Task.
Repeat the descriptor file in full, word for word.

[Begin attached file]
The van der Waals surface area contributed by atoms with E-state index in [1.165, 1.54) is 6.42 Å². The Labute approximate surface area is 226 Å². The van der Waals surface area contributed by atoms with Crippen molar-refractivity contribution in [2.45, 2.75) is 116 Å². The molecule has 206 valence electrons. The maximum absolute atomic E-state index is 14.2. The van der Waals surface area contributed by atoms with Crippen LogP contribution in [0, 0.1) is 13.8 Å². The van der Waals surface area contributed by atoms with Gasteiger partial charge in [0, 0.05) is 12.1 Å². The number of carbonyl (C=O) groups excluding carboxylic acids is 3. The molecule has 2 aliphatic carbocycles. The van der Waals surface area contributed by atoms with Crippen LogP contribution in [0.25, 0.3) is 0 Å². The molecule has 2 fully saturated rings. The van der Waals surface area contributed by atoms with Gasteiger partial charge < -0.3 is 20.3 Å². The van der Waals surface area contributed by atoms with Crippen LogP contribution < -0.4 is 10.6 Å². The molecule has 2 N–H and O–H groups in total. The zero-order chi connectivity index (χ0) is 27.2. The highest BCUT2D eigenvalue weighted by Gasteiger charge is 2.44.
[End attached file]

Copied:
The van der Waals surface area contributed by atoms with E-state index in [1.165, 1.54) is 6.42 Å². The Labute approximate surface area is 226 Å². The van der Waals surface area contributed by atoms with Crippen molar-refractivity contribution in [2.45, 2.75) is 116 Å². The molecule has 206 valence electrons. The maximum absolute atomic E-state index is 14.2. The van der Waals surface area contributed by atoms with Crippen LogP contribution in [0, 0.1) is 13.8 Å². The van der Waals surface area contributed by atoms with Gasteiger partial charge in [0, 0.05) is 12.1 Å². The number of carbonyl (C=O) groups excluding carboxylic acids is 3. The molecule has 2 aliphatic carbocycles. The van der Waals surface area contributed by atoms with Crippen LogP contribution in [0.25, 0.3) is 0 Å². The molecule has 2 fully saturated rings. The van der Waals surface area contributed by atoms with Gasteiger partial charge < -0.3 is 20.3 Å². The van der Waals surface area contributed by atoms with Crippen LogP contribution < -0.4 is 10.6 Å². The molecule has 2 N–H and O–H groups in total. The zero-order chi connectivity index (χ0) is 27.2. The highest BCUT2D eigenvalue weighted by Gasteiger charge is 2.44.